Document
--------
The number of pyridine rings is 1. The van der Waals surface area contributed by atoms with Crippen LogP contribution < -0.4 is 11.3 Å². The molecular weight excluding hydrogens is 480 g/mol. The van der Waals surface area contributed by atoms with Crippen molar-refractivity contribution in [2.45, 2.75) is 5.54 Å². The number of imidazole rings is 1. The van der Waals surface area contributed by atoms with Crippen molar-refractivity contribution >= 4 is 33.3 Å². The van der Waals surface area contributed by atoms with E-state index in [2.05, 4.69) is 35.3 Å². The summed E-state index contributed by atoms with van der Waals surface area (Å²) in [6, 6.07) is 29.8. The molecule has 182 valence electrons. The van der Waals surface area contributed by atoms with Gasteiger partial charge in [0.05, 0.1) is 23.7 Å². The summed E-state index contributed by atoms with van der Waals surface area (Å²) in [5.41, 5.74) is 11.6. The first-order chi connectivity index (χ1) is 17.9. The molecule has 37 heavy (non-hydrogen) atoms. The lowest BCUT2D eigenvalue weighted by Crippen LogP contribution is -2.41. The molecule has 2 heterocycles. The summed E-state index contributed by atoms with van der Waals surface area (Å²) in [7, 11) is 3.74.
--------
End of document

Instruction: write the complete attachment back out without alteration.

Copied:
The number of pyridine rings is 1. The van der Waals surface area contributed by atoms with Crippen LogP contribution < -0.4 is 11.3 Å². The molecular weight excluding hydrogens is 480 g/mol. The van der Waals surface area contributed by atoms with Crippen molar-refractivity contribution in [2.45, 2.75) is 5.54 Å². The number of imidazole rings is 1. The van der Waals surface area contributed by atoms with Crippen molar-refractivity contribution >= 4 is 33.3 Å². The van der Waals surface area contributed by atoms with E-state index in [2.05, 4.69) is 35.3 Å². The summed E-state index contributed by atoms with van der Waals surface area (Å²) in [6, 6.07) is 29.8. The molecule has 182 valence electrons. The van der Waals surface area contributed by atoms with Gasteiger partial charge in [0.05, 0.1) is 23.7 Å². The summed E-state index contributed by atoms with van der Waals surface area (Å²) in [5.41, 5.74) is 11.6. The first-order chi connectivity index (χ1) is 17.9. The molecule has 37 heavy (non-hydrogen) atoms. The lowest BCUT2D eigenvalue weighted by Crippen LogP contribution is -2.41. The molecule has 2 heterocycles. The summed E-state index contributed by atoms with van der Waals surface area (Å²) in [7, 11) is 3.74.